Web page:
Wednesday, July 24, 2013
Do-Overs by BIllie TImmons
There are few times in life we are allowed "do-overs". In school, I remember having a practice spelling test on Wednesday. If I failed, I had a chance to take the test again on Friday. Some teens may have to take a driving test more than once to get a driver's license. A spoiled friendship can sometimes be repaired if both parties are willing to forgive and forget. But once time has passed, it is gone for good. You just don't get a "do-over" for that.
I'm sure we have all said, "If I could just go back and do it over again, I'd do it differently." Some are minor things like, "I wouldn't have eaten that second piece of pie!" Some are major things like, "I wish I'd told that loved one how much they meant to me before they passed away."
One of the most important things we will not get a "do-over" for is raising our children. It is natural, I guess, for most parents to want to make their children's lives on earth wonderful. Some parents want to give their children the latest fashions and electronics. Some want to give their children less rules, less discipline, and more freedom than they had. I'm guilty on all counts at one time or another. But what our children need is for us to introduce them to Jesus and make sure their eternal future is secure. What better gift could we give them than that?
Even though both of my parents worked hard to give me most of the material gifts I wanted, more importantly, they gave me what I needed. They raised me in church, in a Christian home, and made sure that I met Jesus. Oh, I rebelled some, and I strayed for quite a while, but we all know Proverbs 22:6, "Train up a child in the way he should go: and when he is old, he will not depart from it." So many children are not so lucky to be brought up the way I was. I'm so glad my parents trained me up the way they did.
I don't remember ever not going to church when I was growing up. We not only went on Sunday morning, but we went on Sunday night, Wednesday night, and every other Saturday for youth recreation. There were times on occasion when my sisters or I would say we didn't want to go, but unless we were throwing up, running fever, or had a gaping wound we went to church.
My rebellion came after I "grew up"...and I use that term loosely! I went through a phase where I didn't think I had to go to church. Sleeping late on Sunday morning or going places with my friends became more important to me. I strayed big time! The more my Mom told me I needed to get up and get ready for church, the more I didn't want to go. I was over 18, so I could do what I wanted, right? I would pacify her by saying I would go the next Sunday, but I wouldn't. I'm sure I broke her heart more than once over that.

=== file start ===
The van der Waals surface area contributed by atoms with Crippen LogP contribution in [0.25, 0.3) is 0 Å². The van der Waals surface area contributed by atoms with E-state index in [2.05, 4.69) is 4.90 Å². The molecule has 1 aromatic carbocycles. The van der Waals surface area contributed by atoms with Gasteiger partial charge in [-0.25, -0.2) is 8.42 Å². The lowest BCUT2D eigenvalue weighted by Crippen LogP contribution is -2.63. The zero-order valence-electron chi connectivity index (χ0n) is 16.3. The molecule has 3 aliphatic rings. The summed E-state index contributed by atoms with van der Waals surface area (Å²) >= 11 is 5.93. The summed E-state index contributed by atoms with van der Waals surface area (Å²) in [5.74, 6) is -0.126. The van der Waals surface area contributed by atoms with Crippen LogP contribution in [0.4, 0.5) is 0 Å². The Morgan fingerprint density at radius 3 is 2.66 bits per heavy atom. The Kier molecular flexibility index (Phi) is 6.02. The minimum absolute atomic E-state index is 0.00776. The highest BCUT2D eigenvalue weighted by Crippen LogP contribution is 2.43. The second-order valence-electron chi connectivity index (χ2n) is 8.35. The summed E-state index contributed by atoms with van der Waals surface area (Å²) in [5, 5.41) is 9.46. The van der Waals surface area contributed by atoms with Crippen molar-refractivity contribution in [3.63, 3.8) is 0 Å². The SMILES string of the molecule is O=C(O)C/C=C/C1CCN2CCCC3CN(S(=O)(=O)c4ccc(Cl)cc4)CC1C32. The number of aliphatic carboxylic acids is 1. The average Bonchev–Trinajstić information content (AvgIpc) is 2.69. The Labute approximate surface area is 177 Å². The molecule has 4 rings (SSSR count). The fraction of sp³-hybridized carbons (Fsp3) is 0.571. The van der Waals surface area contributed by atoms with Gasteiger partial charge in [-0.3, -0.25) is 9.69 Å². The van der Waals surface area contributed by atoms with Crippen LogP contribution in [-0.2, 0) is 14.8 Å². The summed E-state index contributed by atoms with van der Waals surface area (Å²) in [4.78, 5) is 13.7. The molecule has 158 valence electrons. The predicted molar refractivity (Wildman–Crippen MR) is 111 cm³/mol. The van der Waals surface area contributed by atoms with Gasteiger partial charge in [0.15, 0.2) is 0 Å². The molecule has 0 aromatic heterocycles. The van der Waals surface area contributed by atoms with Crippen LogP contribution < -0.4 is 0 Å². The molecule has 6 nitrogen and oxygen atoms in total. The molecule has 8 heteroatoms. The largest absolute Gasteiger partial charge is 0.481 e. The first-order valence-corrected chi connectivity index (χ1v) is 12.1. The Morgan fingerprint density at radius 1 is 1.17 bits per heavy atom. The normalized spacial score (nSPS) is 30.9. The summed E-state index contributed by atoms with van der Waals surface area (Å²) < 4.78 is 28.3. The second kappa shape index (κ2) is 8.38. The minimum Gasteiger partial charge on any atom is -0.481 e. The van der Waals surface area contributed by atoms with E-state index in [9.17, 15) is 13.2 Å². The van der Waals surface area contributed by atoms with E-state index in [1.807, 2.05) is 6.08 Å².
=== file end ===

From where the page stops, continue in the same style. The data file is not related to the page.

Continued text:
The longer I stayed out of church, the easier it became to not go. I felt conviction for a while after I stopped going, but that conviction only crept in occasionally after so long. I knew that I needed to go, but I always convinced myself that it didn't matter if I stayed home. When the conviction overwhelmed me, I would watch a church service on television. That would justify my not going to my home church a half mile from my driveway.
After I married and became pregnant with my first baby, I often thought I would start going after he was born. I did go on occasion...Easter, Christmas, Mother's Day, and Father's Day. Then my second baby came along. We still rarely went, but I felt I had my hands too full with two babies 21 months apart in age. Then I told myself we would start going when they were a little older, so I would be better able to manage them both. At that time, my husband worked on Sundays. It was up to me to take a very active toddler on one hip, an infant in a carrier on the other, and a diaper bag weighing heavily on my shoulder. It would just be easier when they were both walking I thought.
They both reached the walking-on-their-own stage, and then we surely couldn't go! They were both way more active than the typical toddler, and the younger being deaf; it was just a nightmare to go anywhere! They hit the ground running in two different directions. It just wasn't safe for them. I thought one may run out in the road and get run over. I know now, and I knew then that every reason I gave myself for not going to church was just an excuse. While I was staying home, women were dragging themselves into a church building with children hanging all over them, spit-up on the front of their dress, glasses cock-eyed on their faces, and cheerios hanging on strands of hair. But they were at church with their children, and I wasn't.
I don't remember which one, but one of my sister's children made their profession of faith. That weighed heavily on my mind. My children were not being raised in church, and I was to blame. No amount of excuses would help if my children grew up not knowing Jesus as their Savior. If they left this earth to spend their eternity in hell, no excuse I gave could undo that. That is a huge burden to bear, and one I didn't want to carry.
If only I could have just one "do-over". I wish I had started my children in church soon after they were born. Fortunately, I came back to my training while they were still young. I have them in church, and I pray for them and with them. Both of them have met Jesus securing their eternal future. I am blessed beyond measure. Thank you, Momma and Daddy!